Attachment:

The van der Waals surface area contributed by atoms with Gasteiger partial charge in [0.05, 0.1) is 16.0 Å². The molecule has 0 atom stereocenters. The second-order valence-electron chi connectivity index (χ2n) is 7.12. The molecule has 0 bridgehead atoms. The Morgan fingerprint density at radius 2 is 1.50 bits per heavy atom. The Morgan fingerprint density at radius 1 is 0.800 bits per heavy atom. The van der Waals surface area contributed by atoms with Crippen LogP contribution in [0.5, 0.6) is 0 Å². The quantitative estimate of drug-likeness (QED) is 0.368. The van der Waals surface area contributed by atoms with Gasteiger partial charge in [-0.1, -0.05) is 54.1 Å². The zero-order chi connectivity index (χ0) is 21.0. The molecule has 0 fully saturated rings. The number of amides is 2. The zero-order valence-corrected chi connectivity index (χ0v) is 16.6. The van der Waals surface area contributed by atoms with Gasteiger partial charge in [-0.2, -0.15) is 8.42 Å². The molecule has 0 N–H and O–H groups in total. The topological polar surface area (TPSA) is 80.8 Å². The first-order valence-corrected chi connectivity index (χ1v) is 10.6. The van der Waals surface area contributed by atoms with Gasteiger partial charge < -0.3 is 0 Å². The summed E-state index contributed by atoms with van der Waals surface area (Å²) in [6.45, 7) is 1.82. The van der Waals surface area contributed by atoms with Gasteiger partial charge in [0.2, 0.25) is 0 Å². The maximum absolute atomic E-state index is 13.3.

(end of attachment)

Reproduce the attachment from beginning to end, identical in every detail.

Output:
The van der Waals surface area contributed by atoms with Gasteiger partial charge in [0.05, 0.1) is 16.0 Å². The molecule has 0 atom stereocenters. The second-order valence-electron chi connectivity index (χ2n) is 7.12. The molecule has 0 bridgehead atoms. The Morgan fingerprint density at radius 2 is 1.50 bits per heavy atom. The Morgan fingerprint density at radius 1 is 0.800 bits per heavy atom. The van der Waals surface area contributed by atoms with Crippen LogP contribution in [0.5, 0.6) is 0 Å². The quantitative estimate of drug-likeness (QED) is 0.368. The van der Waals surface area contributed by atoms with Gasteiger partial charge in [-0.1, -0.05) is 54.1 Å². The zero-order chi connectivity index (χ0) is 21.0. The molecule has 0 fully saturated rings. The number of amides is 2. The zero-order valence-corrected chi connectivity index (χ0v) is 16.6. The van der Waals surface area contributed by atoms with Gasteiger partial charge in [-0.2, -0.15) is 8.42 Å². The molecule has 0 N–H and O–H groups in total. The topological polar surface area (TPSA) is 80.8 Å². The first-order valence-corrected chi connectivity index (χ1v) is 10.6. The van der Waals surface area contributed by atoms with Gasteiger partial charge < -0.3 is 0 Å². The summed E-state index contributed by atoms with van der Waals surface area (Å²) in [6.45, 7) is 1.82. The van der Waals surface area contributed by atoms with Gasteiger partial charge in [0.2, 0.25) is 0 Å². The maximum absolute atomic E-state index is 13.3.